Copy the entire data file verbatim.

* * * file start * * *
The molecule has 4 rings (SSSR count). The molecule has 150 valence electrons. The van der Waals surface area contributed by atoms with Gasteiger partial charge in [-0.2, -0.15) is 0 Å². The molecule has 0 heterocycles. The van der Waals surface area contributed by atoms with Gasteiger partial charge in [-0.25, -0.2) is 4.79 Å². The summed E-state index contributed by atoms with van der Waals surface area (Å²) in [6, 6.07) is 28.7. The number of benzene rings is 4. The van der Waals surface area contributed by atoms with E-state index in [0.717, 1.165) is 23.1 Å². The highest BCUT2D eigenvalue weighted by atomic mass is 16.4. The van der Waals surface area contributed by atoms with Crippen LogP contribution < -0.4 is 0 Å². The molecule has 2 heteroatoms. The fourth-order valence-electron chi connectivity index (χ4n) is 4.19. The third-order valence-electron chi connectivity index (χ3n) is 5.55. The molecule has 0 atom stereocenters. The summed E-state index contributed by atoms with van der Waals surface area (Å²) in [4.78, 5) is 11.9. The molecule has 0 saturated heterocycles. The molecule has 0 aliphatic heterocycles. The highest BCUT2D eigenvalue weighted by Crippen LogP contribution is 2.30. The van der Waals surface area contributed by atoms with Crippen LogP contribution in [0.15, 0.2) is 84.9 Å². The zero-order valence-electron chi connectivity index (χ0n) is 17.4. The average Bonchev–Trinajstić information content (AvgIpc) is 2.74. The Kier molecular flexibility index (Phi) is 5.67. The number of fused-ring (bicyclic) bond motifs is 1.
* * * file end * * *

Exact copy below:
The molecule has 4 rings (SSSR count). The molecule has 150 valence electrons. The van der Waals surface area contributed by atoms with Gasteiger partial charge in [-0.2, -0.15) is 0 Å². The molecule has 0 heterocycles. The van der Waals surface area contributed by atoms with Gasteiger partial charge in [-0.25, -0.2) is 4.79 Å². The summed E-state index contributed by atoms with van der Waals surface area (Å²) in [6, 6.07) is 28.7. The number of benzene rings is 4. The van der Waals surface area contributed by atoms with E-state index in [0.717, 1.165) is 23.1 Å². The highest BCUT2D eigenvalue weighted by atomic mass is 16.4. The van der Waals surface area contributed by atoms with Crippen LogP contribution < -0.4 is 0 Å². The molecule has 2 heteroatoms. The fourth-order valence-electron chi connectivity index (χ4n) is 4.19. The third-order valence-electron chi connectivity index (χ3n) is 5.55. The molecule has 0 atom stereocenters. The summed E-state index contributed by atoms with van der Waals surface area (Å²) in [4.78, 5) is 11.9. The molecule has 0 saturated heterocycles. The molecule has 0 aliphatic heterocycles. The highest BCUT2D eigenvalue weighted by Crippen LogP contribution is 2.30. The van der Waals surface area contributed by atoms with Crippen LogP contribution in [0.15, 0.2) is 84.9 Å². The zero-order valence-electron chi connectivity index (χ0n) is 17.4. The average Bonchev–Trinajstić information content (AvgIpc) is 2.74. The Kier molecular flexibility index (Phi) is 5.67. The number of fused-ring (bicyclic) bond motifs is 1.